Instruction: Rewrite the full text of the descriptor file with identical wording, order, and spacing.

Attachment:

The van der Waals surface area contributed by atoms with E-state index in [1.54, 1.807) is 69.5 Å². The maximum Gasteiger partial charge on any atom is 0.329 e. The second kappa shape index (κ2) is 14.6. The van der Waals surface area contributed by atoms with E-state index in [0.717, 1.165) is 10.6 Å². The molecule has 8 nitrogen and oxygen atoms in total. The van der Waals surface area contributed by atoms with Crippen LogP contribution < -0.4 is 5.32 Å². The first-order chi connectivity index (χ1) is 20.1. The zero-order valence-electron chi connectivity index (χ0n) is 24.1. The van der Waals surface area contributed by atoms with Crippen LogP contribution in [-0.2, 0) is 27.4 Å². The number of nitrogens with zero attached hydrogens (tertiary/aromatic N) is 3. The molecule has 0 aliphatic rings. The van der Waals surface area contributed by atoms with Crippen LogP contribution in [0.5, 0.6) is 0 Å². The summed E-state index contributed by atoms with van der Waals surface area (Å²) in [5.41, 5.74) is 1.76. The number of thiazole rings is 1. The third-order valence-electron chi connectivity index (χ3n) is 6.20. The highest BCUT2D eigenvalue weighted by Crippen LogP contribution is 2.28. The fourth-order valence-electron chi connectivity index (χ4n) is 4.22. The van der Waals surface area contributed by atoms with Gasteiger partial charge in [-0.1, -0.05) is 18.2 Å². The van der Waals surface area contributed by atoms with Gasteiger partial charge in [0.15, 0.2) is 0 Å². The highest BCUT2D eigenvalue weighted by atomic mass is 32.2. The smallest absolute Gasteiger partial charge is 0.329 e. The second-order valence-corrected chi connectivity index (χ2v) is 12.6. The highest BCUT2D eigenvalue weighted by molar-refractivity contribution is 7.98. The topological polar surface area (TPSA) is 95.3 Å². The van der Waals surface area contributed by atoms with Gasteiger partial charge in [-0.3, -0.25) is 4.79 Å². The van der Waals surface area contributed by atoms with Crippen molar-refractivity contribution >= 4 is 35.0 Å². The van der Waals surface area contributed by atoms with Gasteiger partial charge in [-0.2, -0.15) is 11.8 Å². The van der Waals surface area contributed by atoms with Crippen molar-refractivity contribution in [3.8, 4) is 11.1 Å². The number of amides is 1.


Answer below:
The van der Waals surface area contributed by atoms with E-state index in [1.54, 1.807) is 69.5 Å². The maximum Gasteiger partial charge on any atom is 0.329 e. The second kappa shape index (κ2) is 14.6. The van der Waals surface area contributed by atoms with E-state index in [0.717, 1.165) is 10.6 Å². The molecule has 8 nitrogen and oxygen atoms in total. The van der Waals surface area contributed by atoms with Crippen LogP contribution < -0.4 is 5.32 Å². The first-order chi connectivity index (χ1) is 20.1. The zero-order valence-electron chi connectivity index (χ0n) is 24.1. The van der Waals surface area contributed by atoms with Crippen LogP contribution in [-0.2, 0) is 27.4 Å². The number of nitrogens with zero attached hydrogens (tertiary/aromatic N) is 3. The molecule has 0 aliphatic rings. The van der Waals surface area contributed by atoms with Crippen LogP contribution in [0.5, 0.6) is 0 Å². The summed E-state index contributed by atoms with van der Waals surface area (Å²) in [5.41, 5.74) is 1.76. The number of thiazole rings is 1. The third-order valence-electron chi connectivity index (χ3n) is 6.20. The highest BCUT2D eigenvalue weighted by Crippen LogP contribution is 2.28. The fourth-order valence-electron chi connectivity index (χ4n) is 4.22. The van der Waals surface area contributed by atoms with Gasteiger partial charge in [-0.1, -0.05) is 18.2 Å². The van der Waals surface area contributed by atoms with Gasteiger partial charge in [0.15, 0.2) is 0 Å². The highest BCUT2D eigenvalue weighted by atomic mass is 32.2. The smallest absolute Gasteiger partial charge is 0.329 e. The second-order valence-corrected chi connectivity index (χ2v) is 12.6. The highest BCUT2D eigenvalue weighted by molar-refractivity contribution is 7.98. The topological polar surface area (TPSA) is 95.3 Å². The van der Waals surface area contributed by atoms with Gasteiger partial charge in [-0.3, -0.25) is 4.79 Å². The van der Waals surface area contributed by atoms with Crippen molar-refractivity contribution >= 4 is 35.0 Å². The van der Waals surface area contributed by atoms with Gasteiger partial charge in [-0.2, -0.15) is 11.8 Å². The van der Waals surface area contributed by atoms with Crippen molar-refractivity contribution in [3.8, 4) is 11.1 Å². The number of amides is 1.